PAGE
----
The Mississippi Moments Decades Series continues counting down to the Center for Oral History and Cultural Heritage 50th Anniversary Celebration in 2021.
1972 - Percy Greene had a terrible secret. When the civil rights pioneer and publisher of the Jackson Advocate newspaper agreed to be interviewed by us in December of 1972, he had been secretly serving as an informant for the Mississippi State Sovereignty Commission for years. It was a secret he would take to the grave when he passed in 1977 and not revealed until the Commission’s files were unsealed much later.
So why would a man so nationally respected as a voice for the disenfranchised black citizens of Mississippi agree to share damaging information about the Civil Rights Movement’s leadership with the state?
It is an intriguing question. Perhaps it was Pride—bitterness at having lost his role as the state’s voice for equality under the law—that drove him to do it. Maybe it was his belief that the Movement was a communist plot to overthrow the country: a conspiracy theory that echoes today’s criticism of the Black Lives Matter Movement. Whatever the reason, Greene’s role as an informant has forever overshadowed his legacy.
In 1940, Greene, organized the Mississippi Negro Democrats Association. In this episode, he describes their early efforts to register Black Mississippians to vote. By 1944, over 8,000 African Americans had been registered to vote in Mississippi. Greene recalls Senator Theodore Bilbo’s campaign of black voter suppression.
As publisher of the Jackson Advocate, Greene championed equal rights under the law. Even so, he believed the Civil Rights Movement was in fact, a communist plot. Greene opposed efforts to integrate public schools and the use of the word “Black” instead of “Negro.” He explains how his call for a “New Liberalism” throughout the South would be more tolerable to whites than forced desegregation.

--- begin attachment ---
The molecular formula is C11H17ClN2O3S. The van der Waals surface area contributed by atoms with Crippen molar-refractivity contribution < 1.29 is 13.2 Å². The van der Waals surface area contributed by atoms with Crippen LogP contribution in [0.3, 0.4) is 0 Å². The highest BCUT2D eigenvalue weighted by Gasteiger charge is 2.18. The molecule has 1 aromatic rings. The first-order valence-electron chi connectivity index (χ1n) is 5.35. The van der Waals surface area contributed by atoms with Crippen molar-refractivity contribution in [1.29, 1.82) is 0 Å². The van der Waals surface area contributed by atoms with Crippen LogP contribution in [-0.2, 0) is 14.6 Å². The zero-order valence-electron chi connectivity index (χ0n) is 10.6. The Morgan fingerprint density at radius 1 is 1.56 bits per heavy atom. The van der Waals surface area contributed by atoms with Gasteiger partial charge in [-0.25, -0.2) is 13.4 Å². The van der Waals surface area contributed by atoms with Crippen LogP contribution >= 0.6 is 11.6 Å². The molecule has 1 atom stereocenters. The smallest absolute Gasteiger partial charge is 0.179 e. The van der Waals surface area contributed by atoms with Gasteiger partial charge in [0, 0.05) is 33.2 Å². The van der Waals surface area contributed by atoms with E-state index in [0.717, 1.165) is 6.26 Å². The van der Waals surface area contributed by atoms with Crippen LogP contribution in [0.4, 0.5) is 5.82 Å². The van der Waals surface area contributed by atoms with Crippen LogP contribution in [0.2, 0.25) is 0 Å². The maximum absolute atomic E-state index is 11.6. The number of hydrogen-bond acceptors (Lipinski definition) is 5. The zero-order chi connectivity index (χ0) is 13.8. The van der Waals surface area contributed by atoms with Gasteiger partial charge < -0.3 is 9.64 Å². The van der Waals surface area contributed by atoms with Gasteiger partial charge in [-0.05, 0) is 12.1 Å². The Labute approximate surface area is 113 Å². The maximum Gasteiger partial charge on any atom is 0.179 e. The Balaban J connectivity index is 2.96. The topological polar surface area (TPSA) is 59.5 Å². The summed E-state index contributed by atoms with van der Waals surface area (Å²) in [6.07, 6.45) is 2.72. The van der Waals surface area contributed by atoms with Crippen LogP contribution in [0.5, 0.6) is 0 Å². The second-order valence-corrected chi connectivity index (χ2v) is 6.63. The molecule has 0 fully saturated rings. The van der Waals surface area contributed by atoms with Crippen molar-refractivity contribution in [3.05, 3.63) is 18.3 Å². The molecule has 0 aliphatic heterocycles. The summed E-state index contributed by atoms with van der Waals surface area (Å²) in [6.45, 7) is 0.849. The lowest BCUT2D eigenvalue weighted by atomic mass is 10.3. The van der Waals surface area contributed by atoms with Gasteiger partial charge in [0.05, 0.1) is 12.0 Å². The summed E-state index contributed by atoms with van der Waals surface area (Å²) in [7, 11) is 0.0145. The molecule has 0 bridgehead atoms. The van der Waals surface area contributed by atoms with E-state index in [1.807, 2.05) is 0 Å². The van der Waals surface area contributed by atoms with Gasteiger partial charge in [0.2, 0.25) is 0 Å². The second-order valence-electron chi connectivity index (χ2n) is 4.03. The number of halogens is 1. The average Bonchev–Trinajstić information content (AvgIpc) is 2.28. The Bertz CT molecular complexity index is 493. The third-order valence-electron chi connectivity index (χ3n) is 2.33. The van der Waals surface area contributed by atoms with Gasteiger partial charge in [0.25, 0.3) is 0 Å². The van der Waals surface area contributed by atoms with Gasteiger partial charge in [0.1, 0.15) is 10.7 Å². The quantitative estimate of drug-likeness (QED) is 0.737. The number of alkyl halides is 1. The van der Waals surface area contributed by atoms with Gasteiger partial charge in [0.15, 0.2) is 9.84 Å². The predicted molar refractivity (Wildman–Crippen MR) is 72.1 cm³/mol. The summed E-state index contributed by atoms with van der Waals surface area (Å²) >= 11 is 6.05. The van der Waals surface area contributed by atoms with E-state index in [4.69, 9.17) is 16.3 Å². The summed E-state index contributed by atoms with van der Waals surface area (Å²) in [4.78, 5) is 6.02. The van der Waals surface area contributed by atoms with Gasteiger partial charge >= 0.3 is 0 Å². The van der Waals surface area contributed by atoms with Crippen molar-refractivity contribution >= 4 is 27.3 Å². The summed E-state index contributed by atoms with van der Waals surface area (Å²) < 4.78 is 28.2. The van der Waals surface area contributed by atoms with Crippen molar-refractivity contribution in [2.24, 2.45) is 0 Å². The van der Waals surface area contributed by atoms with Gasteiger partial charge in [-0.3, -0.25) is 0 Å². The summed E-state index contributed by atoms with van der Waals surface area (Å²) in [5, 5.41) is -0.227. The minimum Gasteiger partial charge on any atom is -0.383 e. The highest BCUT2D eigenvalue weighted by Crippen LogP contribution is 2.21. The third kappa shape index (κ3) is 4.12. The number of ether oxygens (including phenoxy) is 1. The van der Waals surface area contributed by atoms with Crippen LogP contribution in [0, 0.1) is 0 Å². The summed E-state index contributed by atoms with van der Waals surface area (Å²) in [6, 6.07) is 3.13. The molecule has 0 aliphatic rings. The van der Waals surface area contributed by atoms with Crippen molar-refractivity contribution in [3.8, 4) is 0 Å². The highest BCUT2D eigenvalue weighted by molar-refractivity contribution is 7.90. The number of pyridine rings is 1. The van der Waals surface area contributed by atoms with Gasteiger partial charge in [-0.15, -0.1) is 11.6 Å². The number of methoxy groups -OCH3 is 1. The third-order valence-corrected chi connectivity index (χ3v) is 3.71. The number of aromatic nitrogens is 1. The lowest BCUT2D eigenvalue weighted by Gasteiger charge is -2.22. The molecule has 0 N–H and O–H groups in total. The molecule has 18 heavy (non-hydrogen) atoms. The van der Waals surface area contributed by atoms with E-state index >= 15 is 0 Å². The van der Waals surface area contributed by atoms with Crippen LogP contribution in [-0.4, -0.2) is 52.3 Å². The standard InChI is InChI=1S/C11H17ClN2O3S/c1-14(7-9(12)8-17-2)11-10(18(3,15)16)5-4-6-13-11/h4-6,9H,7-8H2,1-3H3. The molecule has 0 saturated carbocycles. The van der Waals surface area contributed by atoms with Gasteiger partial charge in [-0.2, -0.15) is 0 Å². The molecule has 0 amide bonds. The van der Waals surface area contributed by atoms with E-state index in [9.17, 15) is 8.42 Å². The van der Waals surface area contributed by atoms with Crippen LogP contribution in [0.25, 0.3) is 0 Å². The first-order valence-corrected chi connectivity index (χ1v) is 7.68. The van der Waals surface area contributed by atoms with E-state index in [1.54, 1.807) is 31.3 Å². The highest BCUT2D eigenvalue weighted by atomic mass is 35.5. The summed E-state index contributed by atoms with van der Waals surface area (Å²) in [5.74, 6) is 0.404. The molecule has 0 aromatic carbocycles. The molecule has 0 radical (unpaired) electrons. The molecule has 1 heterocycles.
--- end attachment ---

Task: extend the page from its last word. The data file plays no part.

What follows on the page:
Greene’s characterization of young civil rights workers as communists and militants made him a pariah of the Movement. He discusses how his newspaper’s circulation dropped as a result and how he has worked to gain more subscribers.
CAUTION: CONTAINS RACIALLY EXPLICIT LANGUAGE
PHOTO: State Sovereignty Comm. file photo - MS Dept. of Archives and History
The Mississippi Moments Decades Series continues counting down to the Center for Oral History and Cultural Heritage 50th Anniversary Celebration in 2021. This week we delve into an interview conducted in August, 1971 of famed Southern writer, Erskine Caldwell. Perhaps no single work of fiction influenced the world’s view of the American South more than Caldwell’s breakout novel, Tobacco Road, published in 1932.
The interview, conducted by USM English Professor Jac Lyndon Tharpe, is a classic battle of the “Lits” versus the “Langs.” Throughout the almost six hour recording, Tharpe repeatedly attempts to draw Caldwell into a discussion of Literary Theory, while the exasperated author focuses on the process of writing—seemingly dismissive of all Tharpe holds dear.
1971 Growing up poor in the South, Caldwell had limited access to books and magazines. In this episode, he recalls how the wide variety of literary journals at the University of Virginia inspired him to write. As a sophomore in college, Caldwell only took courses related to his goal of becoming a writer. He remembers convincing an English professor to let him take a graduate-level writing workshop.
Even though Caldwell’s novels were inspired by his memories of growing up in the South, he insists he never knew how the story would end before it was finished. A prolific writer, Caldwell wrote 25 novels and 150 short stories. When asked which book was his favorite, his only reply: his next one. He also confesses that he is never satisfied with the final story.
PHOTO: By Giorgio Lotti (Mondadori Publishers) - http://www.gettyimages.co.uk/detail/news-photo/american-writer-and-journalist-erskine-caldwell-smoking-a-news-photo/186170230, Public Domain.